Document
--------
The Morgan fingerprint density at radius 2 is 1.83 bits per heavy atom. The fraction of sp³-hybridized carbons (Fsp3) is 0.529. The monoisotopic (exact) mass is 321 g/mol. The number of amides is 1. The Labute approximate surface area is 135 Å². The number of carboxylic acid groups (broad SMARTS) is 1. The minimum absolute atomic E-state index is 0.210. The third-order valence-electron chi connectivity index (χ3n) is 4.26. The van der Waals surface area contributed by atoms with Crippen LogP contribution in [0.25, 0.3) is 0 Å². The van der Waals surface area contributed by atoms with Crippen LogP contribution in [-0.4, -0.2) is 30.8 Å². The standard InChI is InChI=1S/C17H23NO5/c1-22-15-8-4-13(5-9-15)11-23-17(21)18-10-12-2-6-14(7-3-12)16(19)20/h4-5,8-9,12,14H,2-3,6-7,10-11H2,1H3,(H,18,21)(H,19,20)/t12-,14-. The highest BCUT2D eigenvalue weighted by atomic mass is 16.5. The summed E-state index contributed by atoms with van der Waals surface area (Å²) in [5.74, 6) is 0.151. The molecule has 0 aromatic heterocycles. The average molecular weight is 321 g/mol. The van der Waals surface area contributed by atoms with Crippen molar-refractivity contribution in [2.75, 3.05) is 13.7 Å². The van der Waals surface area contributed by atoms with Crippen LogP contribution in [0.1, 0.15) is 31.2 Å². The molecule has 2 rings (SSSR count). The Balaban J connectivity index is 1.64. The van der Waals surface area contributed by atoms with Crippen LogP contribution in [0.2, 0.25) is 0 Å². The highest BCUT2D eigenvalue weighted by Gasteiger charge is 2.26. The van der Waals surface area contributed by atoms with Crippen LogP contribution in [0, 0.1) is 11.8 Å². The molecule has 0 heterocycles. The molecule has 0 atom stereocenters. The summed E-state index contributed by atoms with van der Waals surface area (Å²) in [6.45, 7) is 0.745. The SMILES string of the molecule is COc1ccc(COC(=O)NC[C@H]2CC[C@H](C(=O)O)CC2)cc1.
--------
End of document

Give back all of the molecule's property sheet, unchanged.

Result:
The Morgan fingerprint density at radius 2 is 1.83 bits per heavy atom. The fraction of sp³-hybridized carbons (Fsp3) is 0.529. The monoisotopic (exact) mass is 321 g/mol. The number of amides is 1. The Labute approximate surface area is 135 Å². The number of carboxylic acid groups (broad SMARTS) is 1. The minimum absolute atomic E-state index is 0.210. The third-order valence-electron chi connectivity index (χ3n) is 4.26. The van der Waals surface area contributed by atoms with Crippen LogP contribution in [0.25, 0.3) is 0 Å². The van der Waals surface area contributed by atoms with Crippen LogP contribution in [-0.4, -0.2) is 30.8 Å². The standard InChI is InChI=1S/C17H23NO5/c1-22-15-8-4-13(5-9-15)11-23-17(21)18-10-12-2-6-14(7-3-12)16(19)20/h4-5,8-9,12,14H,2-3,6-7,10-11H2,1H3,(H,18,21)(H,19,20)/t12-,14-. The highest BCUT2D eigenvalue weighted by atomic mass is 16.5. The summed E-state index contributed by atoms with van der Waals surface area (Å²) in [5.74, 6) is 0.151. The molecule has 0 aromatic heterocycles. The average molecular weight is 321 g/mol. The van der Waals surface area contributed by atoms with Crippen molar-refractivity contribution in [2.75, 3.05) is 13.7 Å². The van der Waals surface area contributed by atoms with Crippen LogP contribution in [0.1, 0.15) is 31.2 Å². The molecule has 2 rings (SSSR count). The Balaban J connectivity index is 1.64. The van der Waals surface area contributed by atoms with Crippen LogP contribution in [0.2, 0.25) is 0 Å². The highest BCUT2D eigenvalue weighted by Gasteiger charge is 2.26. The van der Waals surface area contributed by atoms with Crippen LogP contribution in [0, 0.1) is 11.8 Å². The molecule has 0 heterocycles. The molecule has 0 atom stereocenters. The summed E-state index contributed by atoms with van der Waals surface area (Å²) in [6.45, 7) is 0.745. The SMILES string of the molecule is COc1ccc(COC(=O)NC[C@H]2CC[C@H](C(=O)O)CC2)cc1.